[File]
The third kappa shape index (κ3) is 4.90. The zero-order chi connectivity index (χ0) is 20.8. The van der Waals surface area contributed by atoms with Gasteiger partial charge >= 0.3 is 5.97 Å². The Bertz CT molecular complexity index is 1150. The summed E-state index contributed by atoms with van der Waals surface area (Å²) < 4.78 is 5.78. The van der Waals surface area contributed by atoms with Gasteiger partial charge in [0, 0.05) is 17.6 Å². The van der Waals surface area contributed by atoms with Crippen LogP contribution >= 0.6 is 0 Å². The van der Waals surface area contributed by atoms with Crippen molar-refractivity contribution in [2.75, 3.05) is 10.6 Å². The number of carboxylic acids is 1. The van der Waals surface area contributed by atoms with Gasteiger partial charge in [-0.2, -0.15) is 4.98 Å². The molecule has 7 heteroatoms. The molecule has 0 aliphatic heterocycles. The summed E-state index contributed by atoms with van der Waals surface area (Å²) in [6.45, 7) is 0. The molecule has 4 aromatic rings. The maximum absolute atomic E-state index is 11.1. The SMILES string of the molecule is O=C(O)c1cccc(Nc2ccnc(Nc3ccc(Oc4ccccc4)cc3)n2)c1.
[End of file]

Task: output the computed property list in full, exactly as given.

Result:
The third kappa shape index (κ3) is 4.90. The zero-order chi connectivity index (χ0) is 20.8. The van der Waals surface area contributed by atoms with Gasteiger partial charge >= 0.3 is 5.97 Å². The Bertz CT molecular complexity index is 1150. The summed E-state index contributed by atoms with van der Waals surface area (Å²) < 4.78 is 5.78. The van der Waals surface area contributed by atoms with Gasteiger partial charge in [0, 0.05) is 17.6 Å². The van der Waals surface area contributed by atoms with Crippen LogP contribution >= 0.6 is 0 Å². The van der Waals surface area contributed by atoms with Crippen molar-refractivity contribution in [2.75, 3.05) is 10.6 Å². The number of carboxylic acids is 1. The van der Waals surface area contributed by atoms with Gasteiger partial charge in [-0.2, -0.15) is 4.98 Å². The molecule has 7 heteroatoms. The molecule has 0 aliphatic heterocycles. The summed E-state index contributed by atoms with van der Waals surface area (Å²) in [6.45, 7) is 0. The molecule has 4 aromatic rings. The maximum absolute atomic E-state index is 11.1. The SMILES string of the molecule is O=C(O)c1cccc(Nc2ccnc(Nc3ccc(Oc4ccccc4)cc3)n2)c1.